Thousands expelled in Tanzania schools pregnancy crisis
From ALLOYCE KIMBUNGA in Dar-es-Salaam, Tanzania
DAR-ES-SALAAM, (CAJ News) – SOME 8 000 girls are dropping out of school in Tanzania every year owing to rampant pregnancy.
This is blamed on exposure to widespread sexual harassment at schools while in some cases, teachers lure girls into relationships with the false promise of marriage.
Officials rarely report sexual abuse to police and many schools lack confidential reporting mechanisms.
To add to the minors’ woes, school officials conduct regular compulsory pregnancy tests, denounced by rights groups as abusive and discriminatory.
Schools routinely expel students who are pregnant on grounds of “offenses against morality.”
In most cases, girls are not allowed to re-enroll after giving birth.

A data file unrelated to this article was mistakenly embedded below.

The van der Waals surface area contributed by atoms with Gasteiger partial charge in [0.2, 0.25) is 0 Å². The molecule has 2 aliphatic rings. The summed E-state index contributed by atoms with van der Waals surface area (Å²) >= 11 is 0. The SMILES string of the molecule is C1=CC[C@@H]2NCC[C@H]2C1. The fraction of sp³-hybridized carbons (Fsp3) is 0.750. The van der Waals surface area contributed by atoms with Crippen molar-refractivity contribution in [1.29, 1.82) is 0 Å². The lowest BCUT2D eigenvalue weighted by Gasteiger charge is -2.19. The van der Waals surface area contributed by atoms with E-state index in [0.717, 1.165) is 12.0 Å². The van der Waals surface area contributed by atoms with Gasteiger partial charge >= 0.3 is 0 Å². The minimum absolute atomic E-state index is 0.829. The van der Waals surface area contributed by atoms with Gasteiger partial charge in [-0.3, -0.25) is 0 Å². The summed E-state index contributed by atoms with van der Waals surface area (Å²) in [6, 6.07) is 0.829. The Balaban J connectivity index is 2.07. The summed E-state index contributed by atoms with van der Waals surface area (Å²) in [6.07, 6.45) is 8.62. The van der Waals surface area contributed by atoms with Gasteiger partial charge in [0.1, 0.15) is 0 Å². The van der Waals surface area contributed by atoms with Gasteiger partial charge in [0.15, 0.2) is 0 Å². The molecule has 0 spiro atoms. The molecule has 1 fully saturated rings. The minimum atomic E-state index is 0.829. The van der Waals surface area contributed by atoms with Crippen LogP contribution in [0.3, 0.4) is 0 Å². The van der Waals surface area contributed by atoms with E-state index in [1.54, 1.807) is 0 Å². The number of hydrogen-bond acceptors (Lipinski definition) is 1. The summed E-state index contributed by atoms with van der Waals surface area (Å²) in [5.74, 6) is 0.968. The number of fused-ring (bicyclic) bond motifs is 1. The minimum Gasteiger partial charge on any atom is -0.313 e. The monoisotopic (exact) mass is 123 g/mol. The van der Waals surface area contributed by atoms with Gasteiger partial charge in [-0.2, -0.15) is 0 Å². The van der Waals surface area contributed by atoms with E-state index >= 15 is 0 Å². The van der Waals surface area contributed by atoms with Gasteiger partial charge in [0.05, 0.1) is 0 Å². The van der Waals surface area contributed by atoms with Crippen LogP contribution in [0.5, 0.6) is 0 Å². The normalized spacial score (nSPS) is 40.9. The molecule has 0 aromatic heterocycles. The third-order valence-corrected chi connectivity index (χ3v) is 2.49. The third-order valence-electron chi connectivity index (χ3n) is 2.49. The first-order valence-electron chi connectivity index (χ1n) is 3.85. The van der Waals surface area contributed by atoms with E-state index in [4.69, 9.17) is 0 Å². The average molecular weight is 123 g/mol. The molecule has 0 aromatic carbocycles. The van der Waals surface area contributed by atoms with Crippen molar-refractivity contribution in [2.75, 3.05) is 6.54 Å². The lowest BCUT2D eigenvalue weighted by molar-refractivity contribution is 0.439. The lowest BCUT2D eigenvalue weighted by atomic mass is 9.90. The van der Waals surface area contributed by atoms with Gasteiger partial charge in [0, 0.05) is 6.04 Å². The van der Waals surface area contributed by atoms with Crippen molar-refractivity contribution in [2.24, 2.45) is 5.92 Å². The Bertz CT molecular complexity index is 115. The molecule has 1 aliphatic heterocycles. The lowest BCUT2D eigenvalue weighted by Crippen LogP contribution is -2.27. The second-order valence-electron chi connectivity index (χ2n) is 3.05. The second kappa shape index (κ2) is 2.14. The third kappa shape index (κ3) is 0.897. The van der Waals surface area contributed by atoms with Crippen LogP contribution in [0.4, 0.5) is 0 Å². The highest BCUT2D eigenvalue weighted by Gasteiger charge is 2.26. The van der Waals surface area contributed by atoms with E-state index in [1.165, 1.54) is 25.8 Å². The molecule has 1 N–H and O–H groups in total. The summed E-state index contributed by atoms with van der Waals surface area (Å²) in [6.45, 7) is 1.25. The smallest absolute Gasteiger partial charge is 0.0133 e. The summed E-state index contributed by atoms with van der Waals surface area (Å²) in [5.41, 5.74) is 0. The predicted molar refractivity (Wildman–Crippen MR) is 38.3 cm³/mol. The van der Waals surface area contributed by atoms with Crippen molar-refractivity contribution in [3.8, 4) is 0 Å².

These are some of the findings by Human Rights Watch (HRW), which on Tuesday probed the factors prohibiting youth from attaining education in the East African country
It is reported 1,5 million Tanzanian adolescents(40%) are out of secondary school despite the government of President John Magufuli making lower-secondary education free.
Widespread corporal punishment that often takes brutal and humiliating forms also affects school attendance. Teachers routinely use corporal punishment, including beatings with their hands, bamboo or wooden sticks, among other objects.
Corporal punishment is still lawful in Tanzania, in violation of its international obligations.
Quality secondary education remains inaccessible for most adolescents with disabilities while other children walk 25 kilometres to school.
Elin Martínez, HRW children’s rights researcher, said government needs to open the way for secondary education by ending discriminatory and abusive policies.
“It must remove barriers between many students and a quality education.”
– CAJ News
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